Ethereum made it to business headlines yet again earlier last week, but not for the good reasons this time around. Investors suffered a setback on Wednesday as the second most popular cryptocurrency in the world fell victim to a flash crash and its value dropped to 10 cents from $327 (followed by a quick rebound).
It is unlikely, however, that such temporary setbacks would do any permanent damage to the credibility of Ethereum, which currently happens to be the second largest cryptocurrency in circulation, lagging behind bitcoin only.
With its rapidly expanding popularity over time, more and more cryptocurrency investors — first timers and experienced alike — are growing interested in ethereum. If you are one of them with little or no familiarity with this bitcoin alternative, here’s a rundown that should help you get started
What is ethereum?
— Simply put, ethereum can be described as an open software platform powered by blockchain technology that allows developers to build and deploy decentralized applications.
Is there any difference between bitcoin and ethereum in terms of the technologies used in both?
— Just like bitcoin, ethereum is also a distributed public blockchain network. Certain technological dissimilarities exist between the two, the most important of which is the fact that both these cryptocurrencies have been developed for different purposes and they come with different capabilities.
Without delving into the depth of the technical nitty gritty, one could say that bitcoin offers a specific application of blockchain technology, which is to enable a peer-to-peer electronic cash transaction system. In doing so, the bitcoin blockchain tracks ownership of the digital currency.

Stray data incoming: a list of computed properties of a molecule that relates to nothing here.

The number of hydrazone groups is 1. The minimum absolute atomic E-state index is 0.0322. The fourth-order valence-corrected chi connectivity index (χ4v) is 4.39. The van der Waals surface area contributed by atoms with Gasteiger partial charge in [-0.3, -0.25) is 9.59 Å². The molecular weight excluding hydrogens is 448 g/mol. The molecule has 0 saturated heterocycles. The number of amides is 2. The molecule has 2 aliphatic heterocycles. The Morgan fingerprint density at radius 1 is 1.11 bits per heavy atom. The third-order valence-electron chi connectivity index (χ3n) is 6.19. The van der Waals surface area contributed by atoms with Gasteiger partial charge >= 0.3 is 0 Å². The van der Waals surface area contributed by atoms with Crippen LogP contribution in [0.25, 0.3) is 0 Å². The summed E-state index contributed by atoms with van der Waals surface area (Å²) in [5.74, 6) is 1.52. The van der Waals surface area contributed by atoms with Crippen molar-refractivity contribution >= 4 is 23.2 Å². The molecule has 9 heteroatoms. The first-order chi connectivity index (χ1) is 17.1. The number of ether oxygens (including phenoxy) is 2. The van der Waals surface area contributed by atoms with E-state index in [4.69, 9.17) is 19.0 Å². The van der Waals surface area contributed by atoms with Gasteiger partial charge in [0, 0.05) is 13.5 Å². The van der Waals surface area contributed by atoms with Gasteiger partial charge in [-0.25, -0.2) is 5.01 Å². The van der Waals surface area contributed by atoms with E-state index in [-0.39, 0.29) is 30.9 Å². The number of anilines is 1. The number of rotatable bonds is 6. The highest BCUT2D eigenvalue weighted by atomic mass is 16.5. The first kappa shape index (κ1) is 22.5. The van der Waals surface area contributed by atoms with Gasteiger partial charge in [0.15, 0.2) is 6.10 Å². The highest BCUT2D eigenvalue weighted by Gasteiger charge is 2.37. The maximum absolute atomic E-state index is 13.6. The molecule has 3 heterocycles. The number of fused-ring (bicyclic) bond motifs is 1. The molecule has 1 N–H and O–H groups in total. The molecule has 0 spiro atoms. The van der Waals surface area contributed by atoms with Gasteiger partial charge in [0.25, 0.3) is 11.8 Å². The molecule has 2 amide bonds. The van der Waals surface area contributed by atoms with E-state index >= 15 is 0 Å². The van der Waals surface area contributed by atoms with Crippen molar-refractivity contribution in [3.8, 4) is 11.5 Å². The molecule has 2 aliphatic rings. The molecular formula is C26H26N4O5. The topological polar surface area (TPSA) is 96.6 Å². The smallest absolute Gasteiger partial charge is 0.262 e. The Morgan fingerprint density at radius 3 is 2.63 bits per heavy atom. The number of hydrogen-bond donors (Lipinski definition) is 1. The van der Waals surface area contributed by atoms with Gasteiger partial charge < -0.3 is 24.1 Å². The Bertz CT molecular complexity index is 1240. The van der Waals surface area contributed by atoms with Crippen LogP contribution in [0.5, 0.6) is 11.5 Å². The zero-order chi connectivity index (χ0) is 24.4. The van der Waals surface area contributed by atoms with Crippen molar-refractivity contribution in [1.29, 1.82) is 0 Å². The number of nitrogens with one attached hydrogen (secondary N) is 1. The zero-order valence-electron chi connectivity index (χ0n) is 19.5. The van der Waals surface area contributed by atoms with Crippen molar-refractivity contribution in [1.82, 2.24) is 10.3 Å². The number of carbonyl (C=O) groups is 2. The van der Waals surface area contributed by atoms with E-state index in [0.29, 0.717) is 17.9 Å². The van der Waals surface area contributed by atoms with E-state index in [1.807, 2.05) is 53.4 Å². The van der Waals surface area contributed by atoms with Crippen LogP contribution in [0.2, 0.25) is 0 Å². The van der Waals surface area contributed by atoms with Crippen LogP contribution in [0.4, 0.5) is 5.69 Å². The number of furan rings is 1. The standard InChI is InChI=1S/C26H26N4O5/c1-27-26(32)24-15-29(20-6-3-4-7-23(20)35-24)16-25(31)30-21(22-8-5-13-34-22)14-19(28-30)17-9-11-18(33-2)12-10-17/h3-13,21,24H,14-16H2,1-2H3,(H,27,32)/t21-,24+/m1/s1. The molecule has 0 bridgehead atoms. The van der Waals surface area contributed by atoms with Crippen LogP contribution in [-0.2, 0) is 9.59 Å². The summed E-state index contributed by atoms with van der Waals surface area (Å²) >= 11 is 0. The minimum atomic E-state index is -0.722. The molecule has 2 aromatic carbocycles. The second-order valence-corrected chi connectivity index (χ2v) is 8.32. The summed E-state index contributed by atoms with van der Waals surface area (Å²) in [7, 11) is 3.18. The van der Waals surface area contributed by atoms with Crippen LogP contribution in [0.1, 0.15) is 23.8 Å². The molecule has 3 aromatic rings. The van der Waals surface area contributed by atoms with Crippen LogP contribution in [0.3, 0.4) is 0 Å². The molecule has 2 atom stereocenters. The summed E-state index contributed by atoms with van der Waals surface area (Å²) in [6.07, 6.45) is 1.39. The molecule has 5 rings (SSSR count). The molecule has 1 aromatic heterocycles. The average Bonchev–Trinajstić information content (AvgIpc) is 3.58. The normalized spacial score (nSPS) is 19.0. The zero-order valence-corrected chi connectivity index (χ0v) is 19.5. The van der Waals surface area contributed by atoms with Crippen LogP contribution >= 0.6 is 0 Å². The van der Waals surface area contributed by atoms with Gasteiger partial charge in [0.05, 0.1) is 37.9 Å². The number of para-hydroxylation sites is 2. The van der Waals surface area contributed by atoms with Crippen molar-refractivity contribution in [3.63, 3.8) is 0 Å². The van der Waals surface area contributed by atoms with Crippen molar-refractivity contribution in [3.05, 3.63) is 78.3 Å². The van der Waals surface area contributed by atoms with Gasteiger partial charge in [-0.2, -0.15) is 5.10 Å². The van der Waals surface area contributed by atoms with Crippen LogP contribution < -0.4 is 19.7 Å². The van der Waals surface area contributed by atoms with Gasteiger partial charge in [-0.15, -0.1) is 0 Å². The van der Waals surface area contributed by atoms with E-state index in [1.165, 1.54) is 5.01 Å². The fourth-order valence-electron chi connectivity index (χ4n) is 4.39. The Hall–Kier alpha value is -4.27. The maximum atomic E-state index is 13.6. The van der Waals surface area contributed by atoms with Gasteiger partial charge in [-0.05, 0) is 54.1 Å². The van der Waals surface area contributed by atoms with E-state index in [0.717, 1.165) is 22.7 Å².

The ethereum blockchain, meanwhile, executes the programming code of any decentralized application. In this blockchain, miners work to earn ether rather than mining for bitcoins. Ether is a crypto token that powers the network. Apart from being tradeable cryptocurrency, Ether also enables developers to make payments for transaction fees, as well as services on the ethereum network.
Where can you use ethereum?
— Ethereum lets developers develop and deploy decentralized applications or Dapp. Dapps are built to serve a set of specific goals. For example, bitcoin is a Dapp that enables users to do peer-to-peer online bitcoin payments.
Given that decentralized apps are developed using codes that run on a blockchain network, they are not controllable by any agency or individual.
Ethereum allows you to decentralize centralized services. Apart from that, it can also be used to build DAO, acronym for Decentralized Autonomous Organizations. DAOs are basically fully autonomous organizations with no centralized authority or leader. Instead, they are operated by programmatic codes. At its simplest, A DAO is jointly owned by everyone who buys tokens. However, rather than acting along the lines of ownership or equity shares, tokens represent contributions that allow people voting privileges.
What are some of the benefits of ethereum decentralized platform
— There are plenty of benefits, including:
- corruption/tamper proof: Censorship and tampering are basically impossible given that the apps are rooted in on a network run by consensus.
- Immutability: It is impossible for third-parties to implement any changes to data.
- Security: Since apps are secured using cryptographic, they are virtually immune to forgery and hacking attacks.
- No downtime: Apps can not be switched off and neither do they ever go down.